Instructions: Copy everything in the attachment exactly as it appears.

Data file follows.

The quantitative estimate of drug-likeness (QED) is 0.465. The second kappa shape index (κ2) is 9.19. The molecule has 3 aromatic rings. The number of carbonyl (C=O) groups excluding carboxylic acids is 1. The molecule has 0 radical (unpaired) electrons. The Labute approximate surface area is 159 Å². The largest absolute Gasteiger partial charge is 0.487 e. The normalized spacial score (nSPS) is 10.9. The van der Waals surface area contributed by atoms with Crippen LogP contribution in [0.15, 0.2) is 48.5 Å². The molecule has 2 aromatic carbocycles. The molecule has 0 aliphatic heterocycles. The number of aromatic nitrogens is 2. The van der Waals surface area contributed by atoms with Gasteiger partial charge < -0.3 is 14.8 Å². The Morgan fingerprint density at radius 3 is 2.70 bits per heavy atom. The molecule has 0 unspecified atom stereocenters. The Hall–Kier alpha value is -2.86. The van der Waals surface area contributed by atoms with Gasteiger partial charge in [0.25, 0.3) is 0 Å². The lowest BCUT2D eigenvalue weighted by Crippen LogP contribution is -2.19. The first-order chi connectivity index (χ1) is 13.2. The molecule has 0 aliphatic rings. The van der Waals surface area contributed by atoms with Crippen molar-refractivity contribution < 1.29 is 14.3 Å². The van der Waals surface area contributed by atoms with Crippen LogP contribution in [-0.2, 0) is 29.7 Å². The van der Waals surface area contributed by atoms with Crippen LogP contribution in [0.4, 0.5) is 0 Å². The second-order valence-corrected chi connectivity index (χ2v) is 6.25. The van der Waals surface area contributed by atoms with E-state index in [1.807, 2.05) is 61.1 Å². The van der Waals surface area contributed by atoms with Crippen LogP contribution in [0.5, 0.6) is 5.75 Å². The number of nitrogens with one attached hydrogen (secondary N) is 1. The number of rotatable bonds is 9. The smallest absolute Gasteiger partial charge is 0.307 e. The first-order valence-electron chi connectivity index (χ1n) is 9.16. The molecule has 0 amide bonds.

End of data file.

The quantitative estimate of drug-likeness (QED) is 0.465. The second kappa shape index (κ2) is 9.19. The molecule has 3 aromatic rings. The number of carbonyl (C=O) groups excluding carboxylic acids is 1. The molecule has 0 radical (unpaired) electrons. The Labute approximate surface area is 159 Å². The largest absolute Gasteiger partial charge is 0.487 e. The normalized spacial score (nSPS) is 10.9. The van der Waals surface area contributed by atoms with Crippen LogP contribution in [0.15, 0.2) is 48.5 Å². The molecule has 2 aromatic carbocycles. The molecule has 0 aliphatic heterocycles. The number of aromatic nitrogens is 2. The van der Waals surface area contributed by atoms with Gasteiger partial charge < -0.3 is 14.8 Å². The Morgan fingerprint density at radius 3 is 2.70 bits per heavy atom. The molecule has 0 unspecified atom stereocenters. The Hall–Kier alpha value is -2.86. The van der Waals surface area contributed by atoms with Gasteiger partial charge in [0.25, 0.3) is 0 Å². The lowest BCUT2D eigenvalue weighted by Crippen LogP contribution is -2.19. The first-order chi connectivity index (χ1) is 13.2. The molecule has 0 aliphatic rings. The van der Waals surface area contributed by atoms with Crippen molar-refractivity contribution < 1.29 is 14.3 Å². The van der Waals surface area contributed by atoms with Crippen LogP contribution in [-0.2, 0) is 29.7 Å². The van der Waals surface area contributed by atoms with Crippen LogP contribution in [0.4, 0.5) is 0 Å². The second-order valence-corrected chi connectivity index (χ2v) is 6.25. The van der Waals surface area contributed by atoms with E-state index in [1.807, 2.05) is 61.1 Å². The van der Waals surface area contributed by atoms with Crippen LogP contribution in [0.5, 0.6) is 5.75 Å². The number of nitrogens with one attached hydrogen (secondary N) is 1. The number of rotatable bonds is 9. The smallest absolute Gasteiger partial charge is 0.307 e. The first-order valence-electron chi connectivity index (χ1n) is 9.16. The molecule has 0 amide bonds.